Increasing political polarization as a result of strategic redistricting was the central topic  of discussion Thursday night, as the League of Women Voters of the Ann Arbor Area hosted its second discussion in the last two weeks on the issue, attracting roughly 30 attendees to the Ford School of Public Policy. [COPY: bulky not completely grammatically correct lede]

The forum, co-sponsored by the Center for Local, State, and Urban Policy, is part of an educational campaign being put on across the state by the League of Women Voters in order to increase voter awareness about the way electoral districts are drawn in Michigan.

Susan Smith, vice president of program planning for the organization’s Michigan chapter, gave a short summary of the history of state redistricting, its pitfalls today and a possible plan of action for voters. Smith explained that the current system, wherein the state legislature has the authority to draw up its own district maps and vote on them, presents a conflict of interest for politicians.

“Politicians are drawing their own voting maps to manipulate elections and keep their party in power,” she said. “A vast majority of districts, because of this, aren’t competitive … it’s putting the fox in charge of the henhouse.”

Michigan’s electoral districts were originally drawn as equal squares under the principles of being “compact and contiguous.” The state legislature’s maneuvering over the years, however, has resulted in districts of varying shapes and sizes, as lawmakers may adjust borders to include or exclude certain types of voters. Smith pointed to the state’s 14th congressional district, which stretches from Detroit to Farmington Hills, encompassing a large bloc of Democratic party members.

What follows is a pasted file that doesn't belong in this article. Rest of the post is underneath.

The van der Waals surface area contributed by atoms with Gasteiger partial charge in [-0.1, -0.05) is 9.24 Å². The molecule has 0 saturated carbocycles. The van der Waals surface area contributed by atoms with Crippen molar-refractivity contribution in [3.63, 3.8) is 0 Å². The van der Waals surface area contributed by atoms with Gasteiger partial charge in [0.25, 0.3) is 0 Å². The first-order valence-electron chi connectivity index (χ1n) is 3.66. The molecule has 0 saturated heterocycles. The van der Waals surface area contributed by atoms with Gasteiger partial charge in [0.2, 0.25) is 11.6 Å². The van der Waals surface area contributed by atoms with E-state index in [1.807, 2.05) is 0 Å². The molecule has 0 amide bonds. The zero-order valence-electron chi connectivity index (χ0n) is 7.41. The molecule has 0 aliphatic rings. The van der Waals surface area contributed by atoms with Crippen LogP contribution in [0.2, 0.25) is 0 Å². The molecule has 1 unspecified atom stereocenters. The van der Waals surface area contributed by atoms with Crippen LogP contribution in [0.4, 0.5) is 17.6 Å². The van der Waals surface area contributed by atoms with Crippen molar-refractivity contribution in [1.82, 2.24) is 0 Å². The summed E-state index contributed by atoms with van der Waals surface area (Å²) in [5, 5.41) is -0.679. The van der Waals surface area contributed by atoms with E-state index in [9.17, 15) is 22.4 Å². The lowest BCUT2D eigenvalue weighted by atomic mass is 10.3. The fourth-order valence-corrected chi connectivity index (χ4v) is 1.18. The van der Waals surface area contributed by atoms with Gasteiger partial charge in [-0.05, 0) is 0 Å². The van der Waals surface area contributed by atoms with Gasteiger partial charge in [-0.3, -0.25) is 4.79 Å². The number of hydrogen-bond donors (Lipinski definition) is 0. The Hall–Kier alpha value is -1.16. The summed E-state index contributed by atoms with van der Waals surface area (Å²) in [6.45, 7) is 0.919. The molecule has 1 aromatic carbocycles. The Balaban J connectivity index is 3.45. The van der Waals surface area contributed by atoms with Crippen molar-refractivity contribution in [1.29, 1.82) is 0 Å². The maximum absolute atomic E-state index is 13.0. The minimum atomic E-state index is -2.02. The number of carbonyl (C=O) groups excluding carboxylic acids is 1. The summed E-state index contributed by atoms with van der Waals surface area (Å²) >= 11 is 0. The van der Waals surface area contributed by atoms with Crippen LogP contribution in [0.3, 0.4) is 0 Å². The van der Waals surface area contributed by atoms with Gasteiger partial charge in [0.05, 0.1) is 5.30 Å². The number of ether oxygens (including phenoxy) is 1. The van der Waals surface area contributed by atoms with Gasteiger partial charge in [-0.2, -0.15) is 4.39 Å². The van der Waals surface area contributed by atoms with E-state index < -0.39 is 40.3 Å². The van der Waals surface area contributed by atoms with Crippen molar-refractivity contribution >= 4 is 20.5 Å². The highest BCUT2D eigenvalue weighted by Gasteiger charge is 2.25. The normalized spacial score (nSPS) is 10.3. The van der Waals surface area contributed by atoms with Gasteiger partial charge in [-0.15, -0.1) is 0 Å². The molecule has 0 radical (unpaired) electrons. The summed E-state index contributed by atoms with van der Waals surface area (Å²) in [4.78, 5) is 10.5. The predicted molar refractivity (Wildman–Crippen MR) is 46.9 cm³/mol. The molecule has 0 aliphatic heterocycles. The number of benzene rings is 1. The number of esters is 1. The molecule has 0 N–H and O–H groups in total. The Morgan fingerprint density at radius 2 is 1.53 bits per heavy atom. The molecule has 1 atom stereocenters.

“(The district) isn’t exactly the shape of a salamander,” Smith said, responding to calls from the audience of gerrymandering. “But it’s also definitely not compact. This is great if you’re a Democrat, but it also means that there are fewer Democrats in other districts.”

A decision last summer by the Supreme Court that legitimized independent redistricting commissions motivated the Michigan chapter to initiate the campaign for awareness in the state. Smith explained that multiple voters expressed interest to the organization about initiating reform in Michigan.

States have the option to permit state lawmakers to mark their own lines or authorize independent citizen groups to draw maps without needing approval from the state legislature. Six states currently employ independent commissions, and just this week, the League’s Ohio chapter enjoyed great success in passing a bill for statewide redistricting reform. Multiple audience members voiced support for Michigan to implement such a change in its redistricting system.

Joe Schwarz, a former Republican member of the Michigan Senate and U.S. House of Representatives, was one of those in attendance to advocate for reform based on personal lawmaking experience.

“(The League) is on the right track,” Schwarz said. “We’re gerrymandered … and it’s totally discombobulated our legislature.”

Smith tailored the second half of her presentation to illustrate the implications of polarized districts on state issues, ranging from education policy to transportation reform.

“Parties are vested in their own interests,” she said. “Funding for transportation has decreased when adjusted for inflation, and won’t take effect until 2017 or 2018. You wonder how they’re going to fix the roads between now and then.”

CLOSUP Administrator Thomas Ivacko agreed on the centrality of redistricting to policy reform.

“We’ve seen progress in Ohio, and I’d hate for us to take a second seat to them in any way, but redistricting is such an important issue,” Ivacko said. “I think (the presentation) did a great job of showing how unbalanced outcomes can be, and how they may not reflect the views of voters.”

Though the League won’t make a push to put redistricting on the ballot in 2016 due to funding concerns, the organization will continue to push for voter awareness across the state.

Smith finished, “When we vote, we want our elections to be fair, our votes to count, and our voices to be heard. And we need to educate voters so that they know and care.”


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